The Virtue of Self Care

This has been a long few weeks in America and an even longer few in the rest of the world. The constant violence. The political bickering. The sense that hope is hard to find. It has to infect anybody with a trace of empathy. 

It certainly has me. I mentioned in my last post that I had a rather unpleasant meltdown that amounted to a number of causes coming together to bring this to what it became. After writing that, I started to analyze what was putting me in this place. Before long, I hit on a key culprit: the state of political discourse. So I finished a long gestating rant on that and posted it thinking it would help. However I found myself ending it with a comment that was a borderline threat and definite scream about how sick I was of the doomsday talk. I definitely believe it, and indeed the note stays up, but I look at it and I see that it did not in fact help. 

So it is that I come to today’s subject, the need for self care. See, despite this being up on social networks I won’t be on them much in the next few days. I’ll be on every so often to check responses to this or people messaging me but I’m going to try to detox a bit from the negativity. I was going to do it Friday and Saturday but Comic Con hit and that’s a fun thing to participate in. Now, the hiatus will last through Wednesday at least. I don’t know if I can do it but I have to.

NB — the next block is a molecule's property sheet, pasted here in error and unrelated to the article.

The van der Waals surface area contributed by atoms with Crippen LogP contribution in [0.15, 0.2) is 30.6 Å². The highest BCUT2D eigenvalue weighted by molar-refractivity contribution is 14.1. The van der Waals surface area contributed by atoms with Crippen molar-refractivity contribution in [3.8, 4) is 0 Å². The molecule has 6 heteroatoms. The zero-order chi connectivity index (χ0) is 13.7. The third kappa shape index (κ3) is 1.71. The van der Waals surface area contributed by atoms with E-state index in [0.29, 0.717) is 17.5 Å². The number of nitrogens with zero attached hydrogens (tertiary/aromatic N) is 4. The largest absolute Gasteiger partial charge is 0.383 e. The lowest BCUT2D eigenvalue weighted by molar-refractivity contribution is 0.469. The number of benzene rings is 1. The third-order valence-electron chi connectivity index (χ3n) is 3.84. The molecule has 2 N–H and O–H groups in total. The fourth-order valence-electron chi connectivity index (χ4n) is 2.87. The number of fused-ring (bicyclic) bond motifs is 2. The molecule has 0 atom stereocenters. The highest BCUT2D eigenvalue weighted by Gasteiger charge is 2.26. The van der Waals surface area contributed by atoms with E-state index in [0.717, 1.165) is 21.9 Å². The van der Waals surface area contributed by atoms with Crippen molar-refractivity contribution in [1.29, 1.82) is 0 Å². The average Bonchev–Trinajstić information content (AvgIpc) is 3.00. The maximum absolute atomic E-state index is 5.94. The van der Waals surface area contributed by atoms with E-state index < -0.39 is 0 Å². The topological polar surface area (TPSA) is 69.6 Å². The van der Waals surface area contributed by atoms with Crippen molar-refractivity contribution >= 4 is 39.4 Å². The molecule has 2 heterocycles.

And that’s what self care is: something we have to do for ourselves. The behaviors sound selfish in theory. I’m going to ignore a lot of my friends and it’s sounding like I’m judging them. (I’m not judging them. I just can’t do politics right now.) I’m going to spend a lot of time over the next few days reading comic books. I might try to grab a good alcoholic drink. I’ll definitely work on a writing project only I care about. The least selfish thing I’ll do is a ton of Lola time. Lola is a blast to be with. 

All of these things serve a purpose though and it’s not a small one. Self care behaviors replenish the soul. They give us a few moments to stop and refocus on what we need as a person. They allow us to function in our daily lives. 

That they are often selfish and can be called as such stems from our society’s complex relationship with the self concept. We associate doing things for ourselves with not thinking of others. To stop and take a few hours to have fun is to put the work we could be doing aside. It’s engaging in the behaviors of the lazy. And yes, doing it all the time isn’t self care but self absorbed playtime. 

But we have to destigmatize this need. We have to remove the guilt. And yes, some times we do need to cut others out, even if just for a bit. It’s ok to realize others have an effect on us. A break is a good thing.  

Also, I don’t think it’s a bad thing to briefly turn away from the bigger issues. I work at a very good newspaper. I don’t ignore the important news. I read everything that goes in the paper including the stories people think should get more coverage. (We cover them!) But there are limits to what we can carry as a person. Sometimes we have to take a break. It doesn’t make us less aware. It just means we have to function. 

After we take the time to care for ourselves, we return stronger and clearer headed. We have a better perspective on the world. We are better equipped to be the person who will fight the good fights in life. 

So take time this week to release. Find what satisfies you. Then when you’ve recovered, be the best you you can be. 

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